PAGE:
By Ryan C. Wood
If you are trying to save your house from foreclosure the best way to avoid any confusion is to file for bankruptcy as soon as possible before your trustee sale date. Once your bankruptcy case is filed there is an automatic stay in place to prevent the sale of your home. If the trustee sale still goes through, the sale will be voided as it is in violation of the automatic stay.
What happens when you filed your bankruptcy case after the trustee sale was conducted but before the trustee’s deed is recorded with the county? Pursuant to California Civil Code Section 2924h(c), “…the trustee’s sale shall be deemed final upon the acceptance of the last and highest bid, and shall be deemed perfected as of 8 a.m. on the actual date of sale if the trustee’s deed is recorded within 15 calendar days after the sale…”
The courts in California are divided over the interpretation of this issue. One court in the Northern District of California indicated that if the bankruptcy case was filed after the trustee’s sale but before the recording of the trustee’s deed, the recording of the trustee’s deed is not a violation of the automatic stay and the secured creditors can proceed, making the foreclosure final. In Re Garner, 208 B.R. 698 (Bankr. N.D. Cal. 1997). In the Garner case, Minnie Bee Garner defaulted on her mortgage and her home was foreclosed on March 11, 1997. She filed for Chapter 13 bankruptcy protection on March 12, 1997. The foreclosure sale deed was issued to the third party purchaser on March 13, 1997 and the third party purchaser recorded the deed with the county on March 18, 1997. The secured creditor’s bankruptcy attorney filed a motion for relief from stay and the court granted it and held that as long as the deed was recorded within 15 days of the sale, issuing the deed did not violate the automatic stay. Therefore, the third party purchaser’s interest in the property was not avoided by the filing of Ms. Garner’s bankruptcy case.
A more recent case in the Central District of California held differently than Garner above. In In re: Gonzalez, Case No. 6:11-BK-15665-MW (C.D. Cal. 2011), there was a foreclosure sale of Mr. Gonzalez’s property on February 22, 2011. Mr. Gonzalez filed for bankruptcy on the same day. The exact time of the final bid is uncertain but for purposes of the case the exact time and whether the foreclosure sale went through before or after Mr. Gonzalez filed for bankruptcy did not matter. The deed was recorded with the county recorder’s office on March 2, 2011. The judge in this case held that at the time the bankruptcy petition was filed Mr. Gonzalez still held title to the property because the deed was not recorded yet. The subsequent filing of the deed after the bankruptcy petition was filed violated the automatic stay and therefore the recorded deed is void. The judge goes on to say that the provision of the California Civil Code Section 2924h that deems the sale to be final as of 8 a.m. on the actual date of sale does not matter because the deed filed with the county was void, and execution of a voided deed is a void act and does not create or perfect title. Upon appeal of this decision to the District Court for the Central District of California the Bankruptcy Court judge’s ruling was reversed. Like in Garner, the recording of the deed of trust was not a violation of the automatic stay.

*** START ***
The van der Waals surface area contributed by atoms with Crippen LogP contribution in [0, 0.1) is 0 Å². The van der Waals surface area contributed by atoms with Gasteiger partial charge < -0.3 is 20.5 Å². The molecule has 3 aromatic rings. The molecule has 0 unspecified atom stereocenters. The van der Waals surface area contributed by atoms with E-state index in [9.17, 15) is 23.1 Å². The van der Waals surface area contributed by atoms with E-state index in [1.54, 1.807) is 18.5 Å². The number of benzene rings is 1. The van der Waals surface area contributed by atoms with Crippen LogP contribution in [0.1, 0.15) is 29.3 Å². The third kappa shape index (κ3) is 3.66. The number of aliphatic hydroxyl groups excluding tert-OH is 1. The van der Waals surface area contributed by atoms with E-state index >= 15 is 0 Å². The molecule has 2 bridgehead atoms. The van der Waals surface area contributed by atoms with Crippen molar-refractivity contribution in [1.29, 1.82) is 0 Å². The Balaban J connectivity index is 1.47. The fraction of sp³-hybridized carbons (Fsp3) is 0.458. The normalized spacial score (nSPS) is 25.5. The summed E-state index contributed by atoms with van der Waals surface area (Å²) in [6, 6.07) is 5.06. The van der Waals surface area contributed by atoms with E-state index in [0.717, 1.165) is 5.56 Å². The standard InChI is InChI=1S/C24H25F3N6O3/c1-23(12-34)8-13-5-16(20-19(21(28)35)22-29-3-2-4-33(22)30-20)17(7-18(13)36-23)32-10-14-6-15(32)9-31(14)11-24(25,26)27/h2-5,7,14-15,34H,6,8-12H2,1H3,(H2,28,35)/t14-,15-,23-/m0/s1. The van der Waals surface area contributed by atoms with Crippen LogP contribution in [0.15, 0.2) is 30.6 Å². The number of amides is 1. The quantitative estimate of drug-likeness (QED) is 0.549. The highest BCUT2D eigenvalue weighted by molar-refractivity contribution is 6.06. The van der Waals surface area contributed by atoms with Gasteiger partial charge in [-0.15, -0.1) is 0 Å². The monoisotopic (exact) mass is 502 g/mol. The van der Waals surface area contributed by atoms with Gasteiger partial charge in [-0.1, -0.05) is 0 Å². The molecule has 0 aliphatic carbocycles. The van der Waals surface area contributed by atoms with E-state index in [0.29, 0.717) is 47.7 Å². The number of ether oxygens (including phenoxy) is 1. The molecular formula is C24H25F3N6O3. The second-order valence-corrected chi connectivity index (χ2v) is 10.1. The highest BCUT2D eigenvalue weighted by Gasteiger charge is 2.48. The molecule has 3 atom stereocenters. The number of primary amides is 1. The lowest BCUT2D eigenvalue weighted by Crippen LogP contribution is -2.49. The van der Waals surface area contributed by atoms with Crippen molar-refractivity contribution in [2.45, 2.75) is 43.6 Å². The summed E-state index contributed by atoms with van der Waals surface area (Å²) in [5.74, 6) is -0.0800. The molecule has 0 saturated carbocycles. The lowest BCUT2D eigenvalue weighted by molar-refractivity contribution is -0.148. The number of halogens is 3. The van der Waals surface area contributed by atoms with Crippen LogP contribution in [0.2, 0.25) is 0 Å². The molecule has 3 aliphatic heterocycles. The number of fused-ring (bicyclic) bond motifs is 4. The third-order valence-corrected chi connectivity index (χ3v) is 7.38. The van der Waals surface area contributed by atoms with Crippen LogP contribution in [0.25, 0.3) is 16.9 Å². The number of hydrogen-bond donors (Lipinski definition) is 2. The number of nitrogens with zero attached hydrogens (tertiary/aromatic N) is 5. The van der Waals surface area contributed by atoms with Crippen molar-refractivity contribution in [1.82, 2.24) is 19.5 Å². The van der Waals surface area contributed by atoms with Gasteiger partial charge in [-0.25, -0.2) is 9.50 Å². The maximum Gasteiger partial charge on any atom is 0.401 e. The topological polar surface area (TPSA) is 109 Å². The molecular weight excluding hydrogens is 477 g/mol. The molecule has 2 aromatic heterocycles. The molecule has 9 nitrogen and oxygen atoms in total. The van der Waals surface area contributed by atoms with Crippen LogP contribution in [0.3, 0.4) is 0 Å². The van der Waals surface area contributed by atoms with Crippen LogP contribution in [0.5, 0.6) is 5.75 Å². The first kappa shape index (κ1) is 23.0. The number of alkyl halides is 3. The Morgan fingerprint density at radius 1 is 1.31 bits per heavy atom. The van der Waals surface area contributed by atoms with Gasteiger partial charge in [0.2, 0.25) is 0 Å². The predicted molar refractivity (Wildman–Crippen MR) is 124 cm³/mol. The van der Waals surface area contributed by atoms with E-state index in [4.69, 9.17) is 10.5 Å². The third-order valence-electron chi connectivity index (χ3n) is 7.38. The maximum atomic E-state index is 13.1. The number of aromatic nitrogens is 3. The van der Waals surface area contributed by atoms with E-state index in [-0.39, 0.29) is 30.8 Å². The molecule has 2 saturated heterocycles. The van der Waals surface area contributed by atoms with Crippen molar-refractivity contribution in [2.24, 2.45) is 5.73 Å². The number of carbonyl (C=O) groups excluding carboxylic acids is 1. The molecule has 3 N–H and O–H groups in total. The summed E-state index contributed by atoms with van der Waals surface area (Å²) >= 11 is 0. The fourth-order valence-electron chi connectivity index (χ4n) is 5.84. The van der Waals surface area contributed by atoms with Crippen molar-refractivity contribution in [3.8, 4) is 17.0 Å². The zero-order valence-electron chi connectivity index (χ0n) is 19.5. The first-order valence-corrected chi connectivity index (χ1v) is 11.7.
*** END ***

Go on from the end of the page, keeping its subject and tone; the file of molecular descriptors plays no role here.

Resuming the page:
This is a perfect example of similar facts but different outcomes even though they are all from the state of California. Maybe legislation will resolve this issue in a future time so there is no more confusion. As of right now if you have any issues you should consult a bankruptcy lawyer. The best way to avoid this issue is to make sure your bankruptcy case is filed at least a day before your trustee sale date. So that is what happens if your house is foreclosed on before filing bankruptcy and the recording of the trustee’s deed is after you file bankruptcy.